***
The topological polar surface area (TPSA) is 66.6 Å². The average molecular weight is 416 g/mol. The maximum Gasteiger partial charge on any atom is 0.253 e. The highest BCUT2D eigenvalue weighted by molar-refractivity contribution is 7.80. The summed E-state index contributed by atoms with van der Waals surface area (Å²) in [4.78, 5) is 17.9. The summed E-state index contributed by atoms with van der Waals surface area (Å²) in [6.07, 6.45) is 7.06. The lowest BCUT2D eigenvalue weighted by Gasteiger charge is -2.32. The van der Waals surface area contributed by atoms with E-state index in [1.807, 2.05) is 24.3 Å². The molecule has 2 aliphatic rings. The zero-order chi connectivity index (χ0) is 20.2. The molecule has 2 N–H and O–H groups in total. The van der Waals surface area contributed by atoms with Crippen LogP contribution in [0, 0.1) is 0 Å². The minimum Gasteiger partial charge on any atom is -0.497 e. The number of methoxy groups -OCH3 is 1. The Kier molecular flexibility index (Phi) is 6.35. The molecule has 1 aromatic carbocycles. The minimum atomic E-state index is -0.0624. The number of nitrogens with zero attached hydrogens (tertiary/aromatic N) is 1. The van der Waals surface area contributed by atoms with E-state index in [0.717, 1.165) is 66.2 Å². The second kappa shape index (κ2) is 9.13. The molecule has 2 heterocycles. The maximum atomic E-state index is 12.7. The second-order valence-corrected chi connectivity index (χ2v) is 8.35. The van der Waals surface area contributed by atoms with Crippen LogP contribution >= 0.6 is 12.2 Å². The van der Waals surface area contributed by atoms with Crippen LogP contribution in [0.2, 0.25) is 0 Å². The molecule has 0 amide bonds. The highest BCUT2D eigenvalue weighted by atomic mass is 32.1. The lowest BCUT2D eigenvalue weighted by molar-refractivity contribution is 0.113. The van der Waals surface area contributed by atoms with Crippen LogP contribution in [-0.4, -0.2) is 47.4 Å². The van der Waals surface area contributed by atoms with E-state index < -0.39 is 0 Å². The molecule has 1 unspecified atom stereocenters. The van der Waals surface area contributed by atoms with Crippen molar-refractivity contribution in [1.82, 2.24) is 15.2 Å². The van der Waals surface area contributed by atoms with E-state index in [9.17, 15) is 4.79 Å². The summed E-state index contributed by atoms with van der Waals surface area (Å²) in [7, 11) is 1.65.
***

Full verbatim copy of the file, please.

The topological polar surface area (TPSA) is 66.6 Å². The average molecular weight is 416 g/mol. The maximum Gasteiger partial charge on any atom is 0.253 e. The highest BCUT2D eigenvalue weighted by molar-refractivity contribution is 7.80. The summed E-state index contributed by atoms with van der Waals surface area (Å²) in [4.78, 5) is 17.9. The summed E-state index contributed by atoms with van der Waals surface area (Å²) in [6.07, 6.45) is 7.06. The lowest BCUT2D eigenvalue weighted by Gasteiger charge is -2.32. The van der Waals surface area contributed by atoms with E-state index in [1.807, 2.05) is 24.3 Å². The molecule has 2 aliphatic rings. The zero-order chi connectivity index (χ0) is 20.2. The molecule has 2 N–H and O–H groups in total. The van der Waals surface area contributed by atoms with Crippen LogP contribution in [0, 0.1) is 0 Å². The minimum Gasteiger partial charge on any atom is -0.497 e. The number of methoxy groups -OCH3 is 1. The Kier molecular flexibility index (Phi) is 6.35. The molecule has 1 aromatic carbocycles. The minimum atomic E-state index is -0.0624. The number of nitrogens with zero attached hydrogens (tertiary/aromatic N) is 1. The van der Waals surface area contributed by atoms with E-state index in [0.717, 1.165) is 66.2 Å². The second kappa shape index (κ2) is 9.13. The molecule has 2 heterocycles. The maximum atomic E-state index is 12.7. The second-order valence-corrected chi connectivity index (χ2v) is 8.35. The van der Waals surface area contributed by atoms with Crippen LogP contribution >= 0.6 is 12.2 Å². The van der Waals surface area contributed by atoms with Crippen LogP contribution in [0.2, 0.25) is 0 Å². The molecule has 0 amide bonds. The highest BCUT2D eigenvalue weighted by atomic mass is 32.1. The lowest BCUT2D eigenvalue weighted by molar-refractivity contribution is 0.113. The van der Waals surface area contributed by atoms with Crippen LogP contribution in [-0.4, -0.2) is 47.4 Å². The van der Waals surface area contributed by atoms with E-state index < -0.39 is 0 Å². The molecule has 1 unspecified atom stereocenters. The van der Waals surface area contributed by atoms with Crippen molar-refractivity contribution in [1.82, 2.24) is 15.2 Å². The van der Waals surface area contributed by atoms with E-state index in [9.17, 15) is 4.79 Å². The summed E-state index contributed by atoms with van der Waals surface area (Å²) in [7, 11) is 1.65.